A/V Room









The United States of Leland (15)

Review by: Jack Foley | Rating: One

THE UNITED States of Leland takes a cold, hard look at the darker side of humanity yet curiously squanders the potential it shows during its early stages.

Over-populated by a great cast and hindered by pretentiousness, the film asks some interesting moral questions, yet isn't sufficiently engaging enough to make the answers worth finding.

The film focuses on teenage killer, Leland P Fitzgerald (Ryan Gosling), who has stabbed the autistic brother of his ex-girlfriend to death in supposedly cold-blood.

While his guilt is never really in question, it is the reason why he committed such a heinous crime that is.

Was the crime an act of spite caused by the break-up of his relationship? Or was it connected to his upbringing, during which he was forced to endure a distant relationship with his famous author father (Kevin Spacey).

Indeed, was there ever really a reason in the first place? Or is it that society needs to find reasoning in order to try to understand such abhorrent behaviour?

Asking many of the questions is Don Cheadle's youth detention teacher, Pearl, a frustrated writer who views Leland's story as an opportunity to overcome writers' block.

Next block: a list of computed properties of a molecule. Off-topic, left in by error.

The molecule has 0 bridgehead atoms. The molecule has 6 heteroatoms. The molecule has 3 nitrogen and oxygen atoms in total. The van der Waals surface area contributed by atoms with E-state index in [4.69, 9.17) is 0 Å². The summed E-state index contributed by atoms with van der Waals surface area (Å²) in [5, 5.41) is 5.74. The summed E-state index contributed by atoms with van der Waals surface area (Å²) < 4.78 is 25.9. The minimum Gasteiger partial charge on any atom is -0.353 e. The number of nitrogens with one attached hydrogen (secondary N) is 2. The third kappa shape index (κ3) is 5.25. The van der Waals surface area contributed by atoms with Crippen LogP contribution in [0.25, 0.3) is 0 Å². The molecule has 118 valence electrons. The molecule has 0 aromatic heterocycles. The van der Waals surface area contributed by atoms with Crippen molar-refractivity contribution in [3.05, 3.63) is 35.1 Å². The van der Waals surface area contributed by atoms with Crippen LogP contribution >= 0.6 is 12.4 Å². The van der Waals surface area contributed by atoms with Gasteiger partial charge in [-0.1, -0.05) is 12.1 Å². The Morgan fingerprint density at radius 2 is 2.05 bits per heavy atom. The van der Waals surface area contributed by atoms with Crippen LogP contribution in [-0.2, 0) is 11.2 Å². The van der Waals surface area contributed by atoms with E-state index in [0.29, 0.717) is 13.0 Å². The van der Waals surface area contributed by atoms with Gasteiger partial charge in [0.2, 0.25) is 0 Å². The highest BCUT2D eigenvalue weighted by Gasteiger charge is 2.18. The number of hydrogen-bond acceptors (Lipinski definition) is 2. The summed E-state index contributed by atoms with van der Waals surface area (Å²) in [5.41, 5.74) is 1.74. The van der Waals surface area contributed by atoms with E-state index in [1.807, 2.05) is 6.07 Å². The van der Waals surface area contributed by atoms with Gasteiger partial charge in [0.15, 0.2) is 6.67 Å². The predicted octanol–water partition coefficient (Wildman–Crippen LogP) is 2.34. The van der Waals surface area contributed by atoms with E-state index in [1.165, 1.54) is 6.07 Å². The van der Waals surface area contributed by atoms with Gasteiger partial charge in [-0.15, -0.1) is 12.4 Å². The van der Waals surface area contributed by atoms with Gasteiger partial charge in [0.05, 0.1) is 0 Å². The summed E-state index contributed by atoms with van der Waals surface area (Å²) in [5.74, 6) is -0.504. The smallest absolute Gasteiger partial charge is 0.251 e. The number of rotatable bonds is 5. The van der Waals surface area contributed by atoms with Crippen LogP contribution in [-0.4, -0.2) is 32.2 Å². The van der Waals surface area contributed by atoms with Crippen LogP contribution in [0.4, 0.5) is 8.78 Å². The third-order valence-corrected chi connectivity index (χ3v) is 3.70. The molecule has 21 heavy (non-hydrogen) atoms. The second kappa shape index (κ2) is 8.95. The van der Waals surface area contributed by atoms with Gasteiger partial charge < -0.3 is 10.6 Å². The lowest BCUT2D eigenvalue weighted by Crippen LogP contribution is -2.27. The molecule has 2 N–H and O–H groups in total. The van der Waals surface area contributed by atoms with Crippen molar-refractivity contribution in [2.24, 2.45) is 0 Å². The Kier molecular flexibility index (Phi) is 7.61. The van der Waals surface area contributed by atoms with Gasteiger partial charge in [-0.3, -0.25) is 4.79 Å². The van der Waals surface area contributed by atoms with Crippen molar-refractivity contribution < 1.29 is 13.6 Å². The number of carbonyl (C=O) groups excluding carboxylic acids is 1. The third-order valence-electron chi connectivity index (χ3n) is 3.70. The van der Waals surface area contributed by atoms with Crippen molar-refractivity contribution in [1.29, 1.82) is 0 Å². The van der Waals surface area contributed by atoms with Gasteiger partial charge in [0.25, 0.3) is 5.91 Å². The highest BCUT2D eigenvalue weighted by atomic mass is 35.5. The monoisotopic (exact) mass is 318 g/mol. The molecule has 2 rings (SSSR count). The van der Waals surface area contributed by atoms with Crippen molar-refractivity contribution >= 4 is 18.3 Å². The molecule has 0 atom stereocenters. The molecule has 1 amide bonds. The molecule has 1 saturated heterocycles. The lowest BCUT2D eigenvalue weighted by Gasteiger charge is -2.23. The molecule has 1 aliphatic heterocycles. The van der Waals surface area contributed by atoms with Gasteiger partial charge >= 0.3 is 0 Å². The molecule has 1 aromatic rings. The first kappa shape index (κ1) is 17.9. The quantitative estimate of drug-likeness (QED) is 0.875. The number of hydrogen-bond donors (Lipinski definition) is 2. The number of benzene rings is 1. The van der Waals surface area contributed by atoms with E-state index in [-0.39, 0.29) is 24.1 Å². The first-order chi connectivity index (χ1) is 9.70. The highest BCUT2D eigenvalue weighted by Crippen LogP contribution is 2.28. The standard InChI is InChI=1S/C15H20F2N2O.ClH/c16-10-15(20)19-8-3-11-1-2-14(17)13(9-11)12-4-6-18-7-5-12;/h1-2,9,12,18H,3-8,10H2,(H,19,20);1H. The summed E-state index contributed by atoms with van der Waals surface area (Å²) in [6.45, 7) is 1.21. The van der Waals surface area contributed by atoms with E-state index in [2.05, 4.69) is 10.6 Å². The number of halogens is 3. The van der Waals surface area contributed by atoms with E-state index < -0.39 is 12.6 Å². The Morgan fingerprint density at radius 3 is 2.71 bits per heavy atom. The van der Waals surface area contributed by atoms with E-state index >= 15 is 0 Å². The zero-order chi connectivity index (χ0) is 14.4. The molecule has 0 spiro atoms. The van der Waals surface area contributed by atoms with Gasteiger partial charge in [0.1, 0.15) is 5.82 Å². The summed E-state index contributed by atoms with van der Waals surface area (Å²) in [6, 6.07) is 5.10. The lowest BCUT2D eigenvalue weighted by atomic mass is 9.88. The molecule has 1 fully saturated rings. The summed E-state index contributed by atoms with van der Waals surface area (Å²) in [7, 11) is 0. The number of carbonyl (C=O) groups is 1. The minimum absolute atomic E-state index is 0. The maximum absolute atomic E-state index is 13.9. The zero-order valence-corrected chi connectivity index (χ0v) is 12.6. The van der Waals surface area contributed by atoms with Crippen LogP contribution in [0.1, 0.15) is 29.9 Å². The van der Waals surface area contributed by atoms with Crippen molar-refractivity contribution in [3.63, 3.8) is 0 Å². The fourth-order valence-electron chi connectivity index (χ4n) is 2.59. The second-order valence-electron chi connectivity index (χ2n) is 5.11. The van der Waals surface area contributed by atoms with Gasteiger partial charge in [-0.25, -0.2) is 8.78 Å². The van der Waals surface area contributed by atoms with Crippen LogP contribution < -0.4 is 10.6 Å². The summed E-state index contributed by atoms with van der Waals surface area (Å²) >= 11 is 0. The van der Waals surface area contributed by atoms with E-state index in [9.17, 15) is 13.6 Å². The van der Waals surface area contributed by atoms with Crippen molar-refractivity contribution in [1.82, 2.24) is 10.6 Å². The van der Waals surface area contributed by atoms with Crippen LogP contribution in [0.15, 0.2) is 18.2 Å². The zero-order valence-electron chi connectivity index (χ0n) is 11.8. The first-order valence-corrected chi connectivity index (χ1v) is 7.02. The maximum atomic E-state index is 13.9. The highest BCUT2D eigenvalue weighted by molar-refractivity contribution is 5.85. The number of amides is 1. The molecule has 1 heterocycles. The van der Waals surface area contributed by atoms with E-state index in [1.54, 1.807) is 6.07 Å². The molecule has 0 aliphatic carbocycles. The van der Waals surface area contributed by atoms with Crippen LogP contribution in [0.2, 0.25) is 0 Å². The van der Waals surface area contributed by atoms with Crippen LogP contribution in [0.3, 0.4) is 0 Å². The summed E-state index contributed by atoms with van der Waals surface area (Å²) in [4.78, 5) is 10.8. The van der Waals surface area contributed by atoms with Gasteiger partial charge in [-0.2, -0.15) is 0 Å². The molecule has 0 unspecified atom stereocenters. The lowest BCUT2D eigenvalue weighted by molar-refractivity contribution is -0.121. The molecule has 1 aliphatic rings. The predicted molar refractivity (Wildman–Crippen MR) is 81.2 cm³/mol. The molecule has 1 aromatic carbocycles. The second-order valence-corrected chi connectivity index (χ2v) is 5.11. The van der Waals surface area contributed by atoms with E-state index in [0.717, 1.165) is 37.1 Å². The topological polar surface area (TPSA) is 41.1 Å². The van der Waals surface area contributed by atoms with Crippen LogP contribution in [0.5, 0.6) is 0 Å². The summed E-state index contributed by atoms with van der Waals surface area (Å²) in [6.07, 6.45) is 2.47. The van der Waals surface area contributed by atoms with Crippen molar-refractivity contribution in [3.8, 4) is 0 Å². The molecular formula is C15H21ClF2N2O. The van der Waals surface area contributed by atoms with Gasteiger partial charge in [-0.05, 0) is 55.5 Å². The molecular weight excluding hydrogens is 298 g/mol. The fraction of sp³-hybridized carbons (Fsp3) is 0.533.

Despite bonding with each other, however, there are no easy answers and it's not long before Pearl begins to question some of the dubious life decisions he has made in recent times.

As previously stated, The United States of Leland shows plenty of potential and begins strongly, yet cannot sustain its early promise.

The central character, for instance, is so remote and isolated from empathy that audiences will have trouble caring about him or his fate, while Cheadle's Pearl is similarly difficult to embrace.

Key support players, such as Spacey or Lena Olin (as Leland's mother), are also afforded too little screen-time, thereby highlighting even more of the movie's failings.

Director, Matthew Ryan Hoge (who also wrote the screenplay), takes such a pessimistic view of society that the film eventually starts to grate.

If, as I suspect, he is attempting to conclude that some acts defy explanation, no matter how bad, then he is playing a dangerous game.

For in creating a world that is prone to random and nonsensical acts of violence, Hoge has created a screenplay that deprives us (the audience) of hope.

That, in itself, makes viewing a film like The United States of Leland pretty arduous going. He didn't therefore need to make proceedings so pretentious as well.




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